Over the last 15 or so seasons, I’ve done by best to give the All Star Break festivities as much attention as I could. I did not make the slightest effort to acquire tickets when the game was here at Yankee Stadium and probably won’t when it comes to Citi Field in a year or two, but still, I watched a fair amount of coverage on TV.
NOTE: If you found a way to watch workout day coverage, Bud Selig should kiss you full on the lips – tongue/no tongue, you’re choice.
I should mention that in the recent past, I have not felt any excitement leading up to the All Star festivities and watched them out of some strange sense of obligation. I think I hit a low point last year while I watched the Home Run Derby while replacing tiles on the basement floor.
This year, I decided, "The hell with it. I’ll watch movies on these nights. I’ll play with the dogs. I’ll cook dinner. I’ll change the oil in my car. I’ll get a head start on my 2011 tax returns. I’ll go to the dentist! But I am not, NOT, NOT going to bother with the All Star festivities.
So I skipped the derby and watched the first inning of the game. Hey, I can’t go baseball cold turkey, just like that – I’m hooked, I needed my fix!
The Home Run Derby
Anyway, Robinson Cano, as I’m sure you’ve already heard, won the home run derby. This immediately brought to mind articles I’ve read about the Home Run Derby effect. The home run derby effect (which I have heard championed by one Dr Alex Rodriguez a reason for not participating in said contest) states that if you participate in the home run derby, it’ll ruin your swing for the rest of the year, the primary example (and only that I remember) being Bobby Abreu. This article explains that because analysis that says the home run derby ruins a hitter’s swings is invalid because the experiment lacked a control group. Uhm… yeah, I guess so! That’s a little over my head; but this all started because of Abreu. Check it:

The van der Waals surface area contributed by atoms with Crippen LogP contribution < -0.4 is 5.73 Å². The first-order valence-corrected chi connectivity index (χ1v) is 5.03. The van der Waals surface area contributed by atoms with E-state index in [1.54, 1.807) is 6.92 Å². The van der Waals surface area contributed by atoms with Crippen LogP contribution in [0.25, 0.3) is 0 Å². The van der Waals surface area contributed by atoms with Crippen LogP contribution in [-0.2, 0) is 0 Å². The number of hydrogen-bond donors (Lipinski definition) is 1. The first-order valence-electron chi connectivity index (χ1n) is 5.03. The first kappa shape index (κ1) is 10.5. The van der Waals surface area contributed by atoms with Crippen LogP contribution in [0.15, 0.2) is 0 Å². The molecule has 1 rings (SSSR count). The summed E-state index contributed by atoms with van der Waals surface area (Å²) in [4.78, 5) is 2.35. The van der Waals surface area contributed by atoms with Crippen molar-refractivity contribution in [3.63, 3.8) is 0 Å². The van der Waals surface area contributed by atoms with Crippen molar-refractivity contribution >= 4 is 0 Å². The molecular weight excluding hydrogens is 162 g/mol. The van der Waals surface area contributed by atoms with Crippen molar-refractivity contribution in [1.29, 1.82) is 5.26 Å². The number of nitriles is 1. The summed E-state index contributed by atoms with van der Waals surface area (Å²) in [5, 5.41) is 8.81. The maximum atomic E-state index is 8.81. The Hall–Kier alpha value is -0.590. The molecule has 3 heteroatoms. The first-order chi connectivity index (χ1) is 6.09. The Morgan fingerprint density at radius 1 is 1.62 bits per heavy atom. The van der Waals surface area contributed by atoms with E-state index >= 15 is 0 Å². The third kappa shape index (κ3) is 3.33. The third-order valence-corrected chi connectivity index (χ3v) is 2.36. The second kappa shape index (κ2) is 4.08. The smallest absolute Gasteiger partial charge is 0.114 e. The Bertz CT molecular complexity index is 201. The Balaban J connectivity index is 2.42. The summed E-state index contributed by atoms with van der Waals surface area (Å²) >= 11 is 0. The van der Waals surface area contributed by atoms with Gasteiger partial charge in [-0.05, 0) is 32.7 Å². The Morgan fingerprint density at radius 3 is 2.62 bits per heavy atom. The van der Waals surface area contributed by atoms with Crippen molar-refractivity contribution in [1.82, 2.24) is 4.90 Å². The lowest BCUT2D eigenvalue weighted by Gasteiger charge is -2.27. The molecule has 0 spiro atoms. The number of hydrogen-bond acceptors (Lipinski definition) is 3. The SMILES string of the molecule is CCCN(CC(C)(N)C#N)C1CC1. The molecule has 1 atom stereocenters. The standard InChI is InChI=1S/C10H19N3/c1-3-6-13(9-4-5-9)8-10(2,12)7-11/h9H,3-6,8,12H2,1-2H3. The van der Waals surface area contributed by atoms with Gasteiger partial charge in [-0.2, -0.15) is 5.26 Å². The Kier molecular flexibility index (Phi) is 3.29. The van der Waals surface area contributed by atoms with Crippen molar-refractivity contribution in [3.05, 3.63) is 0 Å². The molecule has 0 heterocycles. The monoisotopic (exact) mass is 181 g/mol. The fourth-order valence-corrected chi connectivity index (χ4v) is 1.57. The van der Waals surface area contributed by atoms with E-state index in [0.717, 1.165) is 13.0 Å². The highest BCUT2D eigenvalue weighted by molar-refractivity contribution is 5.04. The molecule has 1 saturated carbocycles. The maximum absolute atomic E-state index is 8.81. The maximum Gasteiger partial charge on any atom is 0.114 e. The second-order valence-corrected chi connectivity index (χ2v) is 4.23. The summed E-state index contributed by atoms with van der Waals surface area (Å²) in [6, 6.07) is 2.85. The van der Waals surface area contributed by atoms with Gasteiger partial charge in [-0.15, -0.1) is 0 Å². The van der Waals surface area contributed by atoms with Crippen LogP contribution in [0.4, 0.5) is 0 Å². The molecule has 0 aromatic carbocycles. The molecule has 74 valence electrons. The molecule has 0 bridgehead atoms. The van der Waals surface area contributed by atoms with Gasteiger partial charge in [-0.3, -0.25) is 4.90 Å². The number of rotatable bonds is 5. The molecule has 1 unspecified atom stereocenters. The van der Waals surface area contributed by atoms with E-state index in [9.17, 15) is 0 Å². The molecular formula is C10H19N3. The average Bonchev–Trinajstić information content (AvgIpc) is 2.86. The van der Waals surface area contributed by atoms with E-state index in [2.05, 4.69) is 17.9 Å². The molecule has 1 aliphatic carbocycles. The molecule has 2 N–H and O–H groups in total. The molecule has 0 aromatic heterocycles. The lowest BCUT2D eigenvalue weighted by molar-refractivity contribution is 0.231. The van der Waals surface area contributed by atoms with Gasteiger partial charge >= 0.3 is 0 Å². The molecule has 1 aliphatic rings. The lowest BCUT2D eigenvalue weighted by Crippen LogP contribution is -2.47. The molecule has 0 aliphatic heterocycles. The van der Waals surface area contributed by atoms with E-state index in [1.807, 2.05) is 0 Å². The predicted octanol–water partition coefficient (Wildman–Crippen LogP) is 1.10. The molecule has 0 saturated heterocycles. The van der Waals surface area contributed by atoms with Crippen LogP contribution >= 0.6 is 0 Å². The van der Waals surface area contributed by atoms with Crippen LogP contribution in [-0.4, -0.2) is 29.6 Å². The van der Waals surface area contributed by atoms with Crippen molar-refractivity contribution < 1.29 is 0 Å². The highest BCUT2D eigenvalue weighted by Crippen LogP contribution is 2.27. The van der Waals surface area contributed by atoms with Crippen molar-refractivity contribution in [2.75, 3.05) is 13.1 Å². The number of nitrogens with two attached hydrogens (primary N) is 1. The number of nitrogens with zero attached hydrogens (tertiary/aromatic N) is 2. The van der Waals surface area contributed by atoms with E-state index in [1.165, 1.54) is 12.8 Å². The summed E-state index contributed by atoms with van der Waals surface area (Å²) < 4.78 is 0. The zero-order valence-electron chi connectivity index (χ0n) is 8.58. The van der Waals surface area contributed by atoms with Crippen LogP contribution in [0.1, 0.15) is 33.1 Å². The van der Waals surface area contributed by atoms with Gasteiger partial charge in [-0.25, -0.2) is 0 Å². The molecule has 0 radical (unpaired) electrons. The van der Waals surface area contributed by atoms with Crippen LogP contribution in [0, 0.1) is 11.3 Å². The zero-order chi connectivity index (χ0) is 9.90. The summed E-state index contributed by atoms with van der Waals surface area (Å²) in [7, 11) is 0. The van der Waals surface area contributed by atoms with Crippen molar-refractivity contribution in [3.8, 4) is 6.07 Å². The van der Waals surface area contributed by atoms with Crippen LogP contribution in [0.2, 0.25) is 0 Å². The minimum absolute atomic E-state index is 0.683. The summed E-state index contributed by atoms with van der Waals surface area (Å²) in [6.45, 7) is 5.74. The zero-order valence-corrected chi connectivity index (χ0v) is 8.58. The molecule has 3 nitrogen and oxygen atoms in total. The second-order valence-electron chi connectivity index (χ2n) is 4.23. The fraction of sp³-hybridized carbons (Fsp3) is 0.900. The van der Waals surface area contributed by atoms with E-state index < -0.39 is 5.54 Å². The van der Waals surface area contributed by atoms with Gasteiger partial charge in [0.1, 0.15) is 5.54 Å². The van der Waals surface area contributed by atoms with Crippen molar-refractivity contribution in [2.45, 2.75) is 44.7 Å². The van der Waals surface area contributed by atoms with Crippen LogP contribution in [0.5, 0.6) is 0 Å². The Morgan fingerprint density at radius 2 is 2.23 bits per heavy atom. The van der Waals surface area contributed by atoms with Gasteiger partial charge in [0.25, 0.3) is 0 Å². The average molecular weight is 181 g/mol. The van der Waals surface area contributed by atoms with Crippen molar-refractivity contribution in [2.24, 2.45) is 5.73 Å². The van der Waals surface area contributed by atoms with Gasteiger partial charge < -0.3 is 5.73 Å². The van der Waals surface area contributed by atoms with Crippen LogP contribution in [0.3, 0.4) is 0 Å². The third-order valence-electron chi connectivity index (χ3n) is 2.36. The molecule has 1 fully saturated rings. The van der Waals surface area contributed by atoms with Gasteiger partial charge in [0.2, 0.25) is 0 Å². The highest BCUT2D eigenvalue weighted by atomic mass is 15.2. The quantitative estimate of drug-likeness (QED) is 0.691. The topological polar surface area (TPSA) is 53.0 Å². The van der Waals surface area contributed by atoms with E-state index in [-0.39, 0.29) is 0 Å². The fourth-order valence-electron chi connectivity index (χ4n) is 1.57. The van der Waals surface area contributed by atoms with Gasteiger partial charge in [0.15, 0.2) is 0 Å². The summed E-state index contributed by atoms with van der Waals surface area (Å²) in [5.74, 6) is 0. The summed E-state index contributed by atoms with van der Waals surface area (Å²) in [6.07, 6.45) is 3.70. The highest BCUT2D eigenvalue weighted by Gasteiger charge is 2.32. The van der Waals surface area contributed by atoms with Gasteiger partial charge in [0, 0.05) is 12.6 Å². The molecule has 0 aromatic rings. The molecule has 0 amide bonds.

The idea grew in part from Bobby Abreu‘s performance in 2005, when he hit 18 home runs before the break, then 41 home runs in the actual Derby, but wasn’t the same player afterward. From July 14-to-October 2 of that year, Abreu belted only six big flies.
However, a lot of people don’t believe that argument. This article explains that many winners of the derby have seen an INCREASE IN POWER.
In fact, since 2000, the only year during which Derby participants experienced an increase in power after the contest was 2001, when the likes of Sammy Sosa, Jason Giambi, Barry Bonds and Alex Rodriguez were competing.
I wonder why.
Six of the past 10 Derby winners have seen their rates improve in the second half. For example, Prince Fielder went from hitting long balls once every 14 at-bats before the All-Star break last year to once every 11.8 afterwards.
Anyway, let’s hope that Cano sees an increase in power down the stretch and doesn’t fall off the map like Abreu did.
All Star Game – Who didn’t show up: